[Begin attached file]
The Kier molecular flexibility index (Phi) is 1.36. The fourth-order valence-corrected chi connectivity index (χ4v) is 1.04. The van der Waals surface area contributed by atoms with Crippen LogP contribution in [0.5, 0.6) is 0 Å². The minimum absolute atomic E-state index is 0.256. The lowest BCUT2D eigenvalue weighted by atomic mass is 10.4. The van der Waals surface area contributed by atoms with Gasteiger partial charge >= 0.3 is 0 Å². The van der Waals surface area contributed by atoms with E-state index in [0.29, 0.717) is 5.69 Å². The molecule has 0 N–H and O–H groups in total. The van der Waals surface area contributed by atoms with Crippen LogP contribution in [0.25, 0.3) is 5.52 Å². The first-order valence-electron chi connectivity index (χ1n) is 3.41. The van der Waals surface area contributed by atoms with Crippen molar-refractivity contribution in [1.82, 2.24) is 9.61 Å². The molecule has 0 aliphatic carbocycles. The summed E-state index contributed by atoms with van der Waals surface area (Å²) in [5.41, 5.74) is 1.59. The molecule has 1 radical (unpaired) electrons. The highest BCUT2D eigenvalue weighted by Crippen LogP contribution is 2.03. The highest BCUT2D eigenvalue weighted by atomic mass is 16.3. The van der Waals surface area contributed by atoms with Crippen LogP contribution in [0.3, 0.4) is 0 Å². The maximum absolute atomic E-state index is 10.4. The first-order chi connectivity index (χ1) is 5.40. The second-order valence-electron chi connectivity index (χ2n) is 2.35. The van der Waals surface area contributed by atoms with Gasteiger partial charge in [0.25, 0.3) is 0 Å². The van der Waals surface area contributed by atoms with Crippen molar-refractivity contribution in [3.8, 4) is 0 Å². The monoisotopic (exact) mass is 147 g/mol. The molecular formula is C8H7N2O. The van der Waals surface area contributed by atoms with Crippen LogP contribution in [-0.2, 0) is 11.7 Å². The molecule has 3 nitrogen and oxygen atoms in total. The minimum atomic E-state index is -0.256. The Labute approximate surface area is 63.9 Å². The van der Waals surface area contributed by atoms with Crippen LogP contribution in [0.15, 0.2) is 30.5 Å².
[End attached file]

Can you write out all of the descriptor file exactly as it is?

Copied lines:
The Kier molecular flexibility index (Phi) is 1.36. The fourth-order valence-corrected chi connectivity index (χ4v) is 1.04. The van der Waals surface area contributed by atoms with Crippen LogP contribution in [0.5, 0.6) is 0 Å². The minimum absolute atomic E-state index is 0.256. The lowest BCUT2D eigenvalue weighted by atomic mass is 10.4. The van der Waals surface area contributed by atoms with Gasteiger partial charge >= 0.3 is 0 Å². The van der Waals surface area contributed by atoms with E-state index in [0.29, 0.717) is 5.69 Å². The molecule has 0 N–H and O–H groups in total. The van der Waals surface area contributed by atoms with Crippen LogP contribution in [0.25, 0.3) is 5.52 Å². The first-order valence-electron chi connectivity index (χ1n) is 3.41. The van der Waals surface area contributed by atoms with Crippen molar-refractivity contribution in [1.82, 2.24) is 9.61 Å². The molecule has 0 aliphatic carbocycles. The summed E-state index contributed by atoms with van der Waals surface area (Å²) in [5.41, 5.74) is 1.59. The molecule has 1 radical (unpaired) electrons. The highest BCUT2D eigenvalue weighted by Crippen LogP contribution is 2.03. The highest BCUT2D eigenvalue weighted by atomic mass is 16.3. The van der Waals surface area contributed by atoms with Crippen LogP contribution in [0.3, 0.4) is 0 Å². The maximum absolute atomic E-state index is 10.4. The first-order chi connectivity index (χ1) is 5.40. The second-order valence-electron chi connectivity index (χ2n) is 2.35. The van der Waals surface area contributed by atoms with Gasteiger partial charge in [0.25, 0.3) is 0 Å². The van der Waals surface area contributed by atoms with Crippen molar-refractivity contribution in [3.8, 4) is 0 Å². The monoisotopic (exact) mass is 147 g/mol. The molecular formula is C8H7N2O. The van der Waals surface area contributed by atoms with Crippen LogP contribution in [-0.2, 0) is 11.7 Å². The molecule has 3 nitrogen and oxygen atoms in total. The minimum atomic E-state index is -0.256. The Labute approximate surface area is 63.9 Å². The van der Waals surface area contributed by atoms with Crippen LogP contribution in [0.15, 0.2) is 30.5 Å².